Canada commits $20 million to reduce rural diesel dependency

Up to 15 rural and Indigenous communities could receive up to $1.3 million to develop localized solutions.

By Kelsey Schober - March 7, 2019
A general view of the community of Arctic Bay, Nunavut in 2014. Rural communities in Canada will have a chance to compete for money to transition from diesel to other forms of energy. (Chris Wattie / Reuters file photo)

Canada’s federal government has committed $20 million to help up to 15 communities in rural and Indigenous areas of Canada to reduce their dependence on diesel energy.

Participants for the Off-Diesel Initiative for Remote Indigenous Communities program will be selected from among applicants for the initiative by an all-Indigenous jury. Chosen communities will be eligible to receive up to $1.3 million to develop localized plans for moving away from diesel dependency. Following this period, some communities can receive a further two years of funding to continue moving their clean energy project forward.

“Through this program, we want to build a capacity of the communities to find local solutions that work for them instead of solutions that might be imposed by external organizations,” Canada’s Minister of Natural Resources, Amarjeet Sohi told CBC News when the program was announced last month.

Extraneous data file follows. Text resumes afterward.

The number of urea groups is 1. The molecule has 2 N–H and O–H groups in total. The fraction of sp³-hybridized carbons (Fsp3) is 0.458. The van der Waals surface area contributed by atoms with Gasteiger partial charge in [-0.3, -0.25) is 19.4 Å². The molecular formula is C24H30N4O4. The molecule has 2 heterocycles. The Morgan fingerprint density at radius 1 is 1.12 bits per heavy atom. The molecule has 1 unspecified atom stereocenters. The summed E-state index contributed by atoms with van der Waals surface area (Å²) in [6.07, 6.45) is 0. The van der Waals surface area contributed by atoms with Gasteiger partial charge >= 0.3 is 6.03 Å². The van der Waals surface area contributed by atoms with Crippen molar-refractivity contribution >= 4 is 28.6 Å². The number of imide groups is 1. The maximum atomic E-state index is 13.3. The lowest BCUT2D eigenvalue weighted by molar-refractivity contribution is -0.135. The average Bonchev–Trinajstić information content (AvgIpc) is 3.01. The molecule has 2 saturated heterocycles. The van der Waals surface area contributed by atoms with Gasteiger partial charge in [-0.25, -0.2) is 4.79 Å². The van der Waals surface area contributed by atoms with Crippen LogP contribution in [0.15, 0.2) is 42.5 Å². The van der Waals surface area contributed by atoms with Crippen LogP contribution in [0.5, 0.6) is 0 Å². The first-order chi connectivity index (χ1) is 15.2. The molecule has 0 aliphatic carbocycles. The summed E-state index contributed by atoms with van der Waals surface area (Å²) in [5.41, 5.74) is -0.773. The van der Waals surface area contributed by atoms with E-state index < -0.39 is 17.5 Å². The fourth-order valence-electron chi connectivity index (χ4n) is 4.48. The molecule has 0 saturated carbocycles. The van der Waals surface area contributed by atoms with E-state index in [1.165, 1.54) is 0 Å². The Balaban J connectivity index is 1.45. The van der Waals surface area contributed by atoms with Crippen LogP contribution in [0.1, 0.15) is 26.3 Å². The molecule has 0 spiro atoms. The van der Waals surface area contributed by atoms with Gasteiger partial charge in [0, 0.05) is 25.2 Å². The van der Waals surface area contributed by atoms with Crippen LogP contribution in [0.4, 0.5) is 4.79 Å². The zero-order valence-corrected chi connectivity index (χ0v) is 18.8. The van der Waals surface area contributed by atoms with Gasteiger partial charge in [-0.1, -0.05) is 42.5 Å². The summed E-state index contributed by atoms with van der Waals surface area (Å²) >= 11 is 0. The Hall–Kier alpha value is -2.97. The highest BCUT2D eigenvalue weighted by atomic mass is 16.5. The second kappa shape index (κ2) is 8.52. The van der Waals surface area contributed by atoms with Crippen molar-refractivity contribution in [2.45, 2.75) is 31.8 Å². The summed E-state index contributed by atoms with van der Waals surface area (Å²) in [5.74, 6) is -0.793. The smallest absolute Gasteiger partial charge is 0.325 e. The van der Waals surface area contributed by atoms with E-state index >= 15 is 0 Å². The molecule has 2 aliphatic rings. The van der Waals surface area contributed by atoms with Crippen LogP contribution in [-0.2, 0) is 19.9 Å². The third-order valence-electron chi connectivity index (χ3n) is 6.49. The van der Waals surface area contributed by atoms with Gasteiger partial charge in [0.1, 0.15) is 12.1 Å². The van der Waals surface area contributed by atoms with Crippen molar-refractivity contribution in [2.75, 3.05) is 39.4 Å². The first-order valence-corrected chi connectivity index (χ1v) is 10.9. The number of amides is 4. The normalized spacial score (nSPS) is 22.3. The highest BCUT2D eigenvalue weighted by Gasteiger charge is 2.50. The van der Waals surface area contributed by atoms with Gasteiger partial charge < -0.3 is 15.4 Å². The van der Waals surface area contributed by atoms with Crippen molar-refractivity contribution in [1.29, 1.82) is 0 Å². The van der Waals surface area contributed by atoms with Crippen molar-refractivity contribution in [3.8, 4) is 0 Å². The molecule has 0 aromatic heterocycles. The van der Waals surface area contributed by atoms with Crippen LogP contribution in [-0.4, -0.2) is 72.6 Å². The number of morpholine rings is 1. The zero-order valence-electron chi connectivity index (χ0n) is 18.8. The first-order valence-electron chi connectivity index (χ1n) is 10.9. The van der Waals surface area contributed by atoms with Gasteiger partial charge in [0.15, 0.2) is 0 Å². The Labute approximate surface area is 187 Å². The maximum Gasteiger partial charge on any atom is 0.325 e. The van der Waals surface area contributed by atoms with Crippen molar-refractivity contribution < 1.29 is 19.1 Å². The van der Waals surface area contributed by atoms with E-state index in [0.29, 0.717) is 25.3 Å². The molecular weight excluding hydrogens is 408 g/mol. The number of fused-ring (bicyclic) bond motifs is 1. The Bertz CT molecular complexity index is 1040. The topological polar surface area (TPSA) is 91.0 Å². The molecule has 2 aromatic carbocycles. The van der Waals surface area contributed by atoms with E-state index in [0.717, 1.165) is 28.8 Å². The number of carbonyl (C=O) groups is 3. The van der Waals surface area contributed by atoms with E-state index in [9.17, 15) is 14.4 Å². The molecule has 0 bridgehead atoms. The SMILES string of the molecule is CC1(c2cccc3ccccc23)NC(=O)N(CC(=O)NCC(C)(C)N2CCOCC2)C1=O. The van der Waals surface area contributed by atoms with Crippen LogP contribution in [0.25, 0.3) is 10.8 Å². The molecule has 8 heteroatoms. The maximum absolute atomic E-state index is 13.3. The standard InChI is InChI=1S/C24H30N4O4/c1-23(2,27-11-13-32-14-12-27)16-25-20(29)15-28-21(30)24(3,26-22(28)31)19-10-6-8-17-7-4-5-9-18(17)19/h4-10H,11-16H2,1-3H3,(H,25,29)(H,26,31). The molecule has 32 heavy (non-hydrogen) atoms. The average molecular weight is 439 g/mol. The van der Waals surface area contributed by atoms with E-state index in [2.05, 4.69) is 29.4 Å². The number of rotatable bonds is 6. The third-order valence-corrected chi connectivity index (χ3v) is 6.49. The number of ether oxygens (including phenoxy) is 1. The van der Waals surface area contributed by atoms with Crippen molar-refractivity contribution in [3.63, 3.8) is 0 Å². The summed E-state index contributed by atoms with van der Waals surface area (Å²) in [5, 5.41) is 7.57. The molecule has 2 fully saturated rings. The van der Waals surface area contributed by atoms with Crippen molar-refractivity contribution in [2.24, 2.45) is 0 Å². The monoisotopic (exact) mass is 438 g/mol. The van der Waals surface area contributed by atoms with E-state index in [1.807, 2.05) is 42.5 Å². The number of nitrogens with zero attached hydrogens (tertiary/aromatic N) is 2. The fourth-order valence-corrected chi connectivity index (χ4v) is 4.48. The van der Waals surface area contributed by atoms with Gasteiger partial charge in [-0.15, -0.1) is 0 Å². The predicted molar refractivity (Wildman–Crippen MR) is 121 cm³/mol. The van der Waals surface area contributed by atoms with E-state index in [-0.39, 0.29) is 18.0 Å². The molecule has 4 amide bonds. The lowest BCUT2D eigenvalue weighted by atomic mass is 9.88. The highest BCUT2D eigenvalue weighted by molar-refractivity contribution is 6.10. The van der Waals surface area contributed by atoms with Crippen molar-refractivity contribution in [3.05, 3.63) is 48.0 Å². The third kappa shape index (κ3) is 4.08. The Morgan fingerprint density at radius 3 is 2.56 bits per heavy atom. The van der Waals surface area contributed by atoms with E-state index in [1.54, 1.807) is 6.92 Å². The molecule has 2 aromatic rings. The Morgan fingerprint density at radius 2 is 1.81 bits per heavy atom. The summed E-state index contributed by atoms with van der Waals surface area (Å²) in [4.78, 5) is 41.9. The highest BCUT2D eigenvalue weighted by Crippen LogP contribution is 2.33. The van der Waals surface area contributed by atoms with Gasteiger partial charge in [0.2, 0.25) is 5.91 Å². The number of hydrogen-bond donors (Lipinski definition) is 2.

Canada has 239 remote communities that are not connected to the electric power grid and rely on diesel fuel for electricity and heat. Of these communities, nearly two thirds are primarily Indigenous. Getting diesel to these communities is both cost and labor intensive — resulting in costs that can skyrocket to more than ten times the national average in certain parts of Canada, even while government subsidized. For community members who are already facing an incredibly high cost of living, these prices can quickly eat up their income.

The challenge of diesel reliance isn’t simply the cost; it’s the need to import fuel from afar, creating elevated potential for energy insecurity. Since many Arctic communities are not connected by road to the rest of Canada, inconsistent ice, melting permafrost, and extreme weather can interrupt critical deliveries. Further, many communities operate their own diesel-fired power plants, creating occasions for mechanical malfunctions that result in electricity gaps, even if the fuel does arrive on time.

Moving away from diesel power offers the opportunity for lowered energy costs and greater energy security, while also creating space for sustainable solutions like solar, wind, or tidal power.

“This initiative will reduce the environmental, social and economic impacts of diesel reliance, provide economic opportunities, and enable Indigenous communities to harness cleaner energy,” said Dominic LeBlanc, Minister of Intergovernmental and Northern Affairs and Internal Trade.